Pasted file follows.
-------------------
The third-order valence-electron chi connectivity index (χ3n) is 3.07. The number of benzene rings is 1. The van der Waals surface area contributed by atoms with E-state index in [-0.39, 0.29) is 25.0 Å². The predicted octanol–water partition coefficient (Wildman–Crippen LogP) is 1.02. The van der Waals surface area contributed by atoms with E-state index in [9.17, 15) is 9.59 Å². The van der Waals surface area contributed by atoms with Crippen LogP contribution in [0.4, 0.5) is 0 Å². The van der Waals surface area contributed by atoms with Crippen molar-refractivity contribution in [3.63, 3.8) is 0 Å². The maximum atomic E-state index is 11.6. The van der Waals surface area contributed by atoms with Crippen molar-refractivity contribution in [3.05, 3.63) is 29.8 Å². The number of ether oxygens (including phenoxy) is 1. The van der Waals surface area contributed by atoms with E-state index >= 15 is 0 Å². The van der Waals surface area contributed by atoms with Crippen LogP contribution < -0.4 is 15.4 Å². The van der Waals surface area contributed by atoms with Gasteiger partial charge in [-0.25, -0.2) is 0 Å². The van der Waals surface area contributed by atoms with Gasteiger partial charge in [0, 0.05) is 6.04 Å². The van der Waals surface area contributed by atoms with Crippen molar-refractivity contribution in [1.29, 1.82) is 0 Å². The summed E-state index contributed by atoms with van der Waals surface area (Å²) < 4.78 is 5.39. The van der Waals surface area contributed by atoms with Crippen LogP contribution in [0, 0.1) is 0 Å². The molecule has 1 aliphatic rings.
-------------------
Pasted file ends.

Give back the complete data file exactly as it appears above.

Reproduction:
The third-order valence-electron chi connectivity index (χ3n) is 3.07. The number of benzene rings is 1. The van der Waals surface area contributed by atoms with E-state index in [-0.39, 0.29) is 25.0 Å². The predicted octanol–water partition coefficient (Wildman–Crippen LogP) is 1.02. The van der Waals surface area contributed by atoms with E-state index in [9.17, 15) is 9.59 Å². The van der Waals surface area contributed by atoms with Crippen LogP contribution in [0.4, 0.5) is 0 Å². The van der Waals surface area contributed by atoms with Crippen molar-refractivity contribution in [3.63, 3.8) is 0 Å². The maximum atomic E-state index is 11.6. The van der Waals surface area contributed by atoms with Crippen molar-refractivity contribution in [3.05, 3.63) is 29.8 Å². The number of ether oxygens (including phenoxy) is 1. The van der Waals surface area contributed by atoms with E-state index >= 15 is 0 Å². The van der Waals surface area contributed by atoms with Crippen LogP contribution < -0.4 is 15.4 Å². The van der Waals surface area contributed by atoms with Gasteiger partial charge in [-0.25, -0.2) is 0 Å². The van der Waals surface area contributed by atoms with Gasteiger partial charge in [0, 0.05) is 6.04 Å². The van der Waals surface area contributed by atoms with Crippen molar-refractivity contribution in [1.29, 1.82) is 0 Å². The summed E-state index contributed by atoms with van der Waals surface area (Å²) < 4.78 is 5.39. The van der Waals surface area contributed by atoms with Crippen LogP contribution in [0, 0.1) is 0 Å². The molecule has 1 aliphatic rings.